Linked by Adam S on Wed 30th Apr 2003 07:26 UTC
Linux Lately, we've all read a lot of articles about desktop Linux - so many that it's getting hard to tell them apart. One says "Why Linux Sucks," the next "My Success With Linux." Even Michael Robertson of Lindows.com joined the fun with his "Why Desktop Linux Sucks, Today." But very few people have proposed anything radical, and I believe that's what's needed to take GNU/Linux to the next level.
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Problems from the start
by Anonymous on Wed 30th Apr 2003 00:09 UTC

This article has some good ideas, but there's some pretty bad ones that would cause problems right from the word go. For example:
My developers are going to meet and agree on ONE desktop environment. Yes, we'll include the libs for the other major one we leave out.
Already you've fallen into the trap of pandering to the existing Linux crowd. Why ? Most of the other things you're doing are already going to drive away these people. Pick (or create) a GUI. Stick to it, customise it, tweak it "just so". Don't waste any developmental effort on another - let others do that if they _really_ want to. Every minute spent on including or developing stuff for the "other GUI" is time you could have spent making yours better.
[...] graphical, heavy on eye candy, with few visible options but lots of "Advanced" buttons.
Bad idea. "Advanced" buttons just allow for more mistakes to be made by newbies. If you *really* want to give the option for users to perform an "advanced" install (in which case you should really sit down and ask yourself *WHY*), then make it a well documeted *boot-time* option that can't be stumbled on accidentally. SImilarly with things like filesystems - pick on and stick to it.
I'm already stripping out a number of apps, so what I'm not going to worry about are libraries and system files. Even the minimal install will include every common system tool my develops can think of.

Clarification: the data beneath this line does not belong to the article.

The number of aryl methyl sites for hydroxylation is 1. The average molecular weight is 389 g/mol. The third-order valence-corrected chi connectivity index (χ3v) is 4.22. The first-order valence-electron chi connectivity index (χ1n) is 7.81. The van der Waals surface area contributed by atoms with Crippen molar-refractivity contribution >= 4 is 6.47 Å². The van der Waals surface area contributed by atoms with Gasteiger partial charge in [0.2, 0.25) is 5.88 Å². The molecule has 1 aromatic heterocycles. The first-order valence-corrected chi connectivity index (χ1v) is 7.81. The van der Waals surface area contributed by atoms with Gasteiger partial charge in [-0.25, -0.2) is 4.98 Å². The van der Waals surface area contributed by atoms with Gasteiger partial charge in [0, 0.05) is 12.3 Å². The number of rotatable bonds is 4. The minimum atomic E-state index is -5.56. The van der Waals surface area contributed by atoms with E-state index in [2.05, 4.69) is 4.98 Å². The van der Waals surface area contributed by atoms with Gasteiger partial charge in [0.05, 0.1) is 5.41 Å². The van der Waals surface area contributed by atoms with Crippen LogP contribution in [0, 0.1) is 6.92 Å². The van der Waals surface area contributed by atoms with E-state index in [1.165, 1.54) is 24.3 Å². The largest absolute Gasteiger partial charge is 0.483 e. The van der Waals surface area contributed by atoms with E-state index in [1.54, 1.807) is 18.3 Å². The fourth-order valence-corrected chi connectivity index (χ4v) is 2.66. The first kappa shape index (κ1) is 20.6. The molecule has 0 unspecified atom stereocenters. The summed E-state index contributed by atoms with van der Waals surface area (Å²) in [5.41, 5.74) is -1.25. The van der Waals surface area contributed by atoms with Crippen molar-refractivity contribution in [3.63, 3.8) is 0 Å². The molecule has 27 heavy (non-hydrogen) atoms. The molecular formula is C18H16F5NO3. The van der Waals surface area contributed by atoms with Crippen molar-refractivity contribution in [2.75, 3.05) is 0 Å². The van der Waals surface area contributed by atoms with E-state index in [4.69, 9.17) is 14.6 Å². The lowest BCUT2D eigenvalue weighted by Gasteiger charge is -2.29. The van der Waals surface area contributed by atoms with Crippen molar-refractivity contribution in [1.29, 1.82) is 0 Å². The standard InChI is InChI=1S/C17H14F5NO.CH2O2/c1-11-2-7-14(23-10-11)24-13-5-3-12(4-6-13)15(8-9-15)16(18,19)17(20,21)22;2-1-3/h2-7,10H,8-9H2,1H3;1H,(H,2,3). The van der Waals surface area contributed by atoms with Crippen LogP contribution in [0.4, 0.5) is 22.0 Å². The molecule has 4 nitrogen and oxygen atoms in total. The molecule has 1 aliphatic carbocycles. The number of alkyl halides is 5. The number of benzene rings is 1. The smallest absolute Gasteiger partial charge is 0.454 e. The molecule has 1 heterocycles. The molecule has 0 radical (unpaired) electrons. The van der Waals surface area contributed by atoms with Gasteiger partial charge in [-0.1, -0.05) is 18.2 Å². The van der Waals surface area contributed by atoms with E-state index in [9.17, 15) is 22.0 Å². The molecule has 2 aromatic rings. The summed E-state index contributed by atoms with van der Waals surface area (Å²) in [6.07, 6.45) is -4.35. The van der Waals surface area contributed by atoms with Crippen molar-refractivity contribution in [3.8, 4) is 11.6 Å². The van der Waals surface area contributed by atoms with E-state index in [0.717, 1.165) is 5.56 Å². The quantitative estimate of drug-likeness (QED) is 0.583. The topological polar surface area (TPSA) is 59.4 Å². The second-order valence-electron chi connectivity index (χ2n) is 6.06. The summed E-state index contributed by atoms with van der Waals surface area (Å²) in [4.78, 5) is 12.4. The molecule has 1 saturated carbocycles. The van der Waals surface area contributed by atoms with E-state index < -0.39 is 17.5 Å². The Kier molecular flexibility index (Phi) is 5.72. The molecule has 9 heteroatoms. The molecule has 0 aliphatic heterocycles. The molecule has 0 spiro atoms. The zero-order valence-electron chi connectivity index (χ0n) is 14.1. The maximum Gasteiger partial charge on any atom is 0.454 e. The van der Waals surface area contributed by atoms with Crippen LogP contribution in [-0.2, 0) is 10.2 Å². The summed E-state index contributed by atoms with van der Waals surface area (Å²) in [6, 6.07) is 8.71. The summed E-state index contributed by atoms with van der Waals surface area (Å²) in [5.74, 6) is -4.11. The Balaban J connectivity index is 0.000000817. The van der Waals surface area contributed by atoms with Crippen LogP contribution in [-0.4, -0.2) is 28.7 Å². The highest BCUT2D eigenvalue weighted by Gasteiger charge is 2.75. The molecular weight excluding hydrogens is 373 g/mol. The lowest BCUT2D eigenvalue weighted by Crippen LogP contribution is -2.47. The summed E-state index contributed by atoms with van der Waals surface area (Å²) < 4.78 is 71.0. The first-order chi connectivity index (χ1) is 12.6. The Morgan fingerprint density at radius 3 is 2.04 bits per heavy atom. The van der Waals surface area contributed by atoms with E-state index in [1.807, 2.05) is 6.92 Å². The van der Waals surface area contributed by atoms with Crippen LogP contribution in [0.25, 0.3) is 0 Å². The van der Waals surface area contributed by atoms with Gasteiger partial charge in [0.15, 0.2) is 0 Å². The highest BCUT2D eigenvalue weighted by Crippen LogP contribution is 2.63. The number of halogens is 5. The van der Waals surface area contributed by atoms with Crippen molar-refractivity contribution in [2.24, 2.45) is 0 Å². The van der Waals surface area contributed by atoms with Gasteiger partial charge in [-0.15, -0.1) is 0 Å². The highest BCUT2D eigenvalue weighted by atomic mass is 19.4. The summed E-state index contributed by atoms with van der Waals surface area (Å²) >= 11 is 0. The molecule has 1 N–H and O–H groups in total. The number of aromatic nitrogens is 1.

This is another bad idea. It's this sort of reasoning that *causes* library versioning problems. Include _only_ the libs necessary to support your included software and development on your "default" platform. Again, if other people really want to get app XYZ that requires libs ABC and HIJ to get working, they will. The only time this might be an issue for you is when your users are asking for a service your existing software doesn't provide.
On the whole, the ideas here are pretty good. It's obvious your objective (dream ?) is to create an OS X equivalent on x86, which is an admirable (and achievable IMHO) goal. However, you're also trying to pander to existing userbase by including options for this, options for that, etc. Don't - it's one of the biggest reasons Linux distros are difficult to approach for people who don't have the knowledge to make the necessary decisions between all those options. If you _really_ want to make "something new" then you have to make choices and stick by them. Certainly don't go out of your way to hinder people trying to port/develop for the new platform, but by the same token don't waste any of your development time and money re-implementing features (note: *features*, not specific bits of software) that already exist on your platform, just because a handful of users prefer a slightly different version.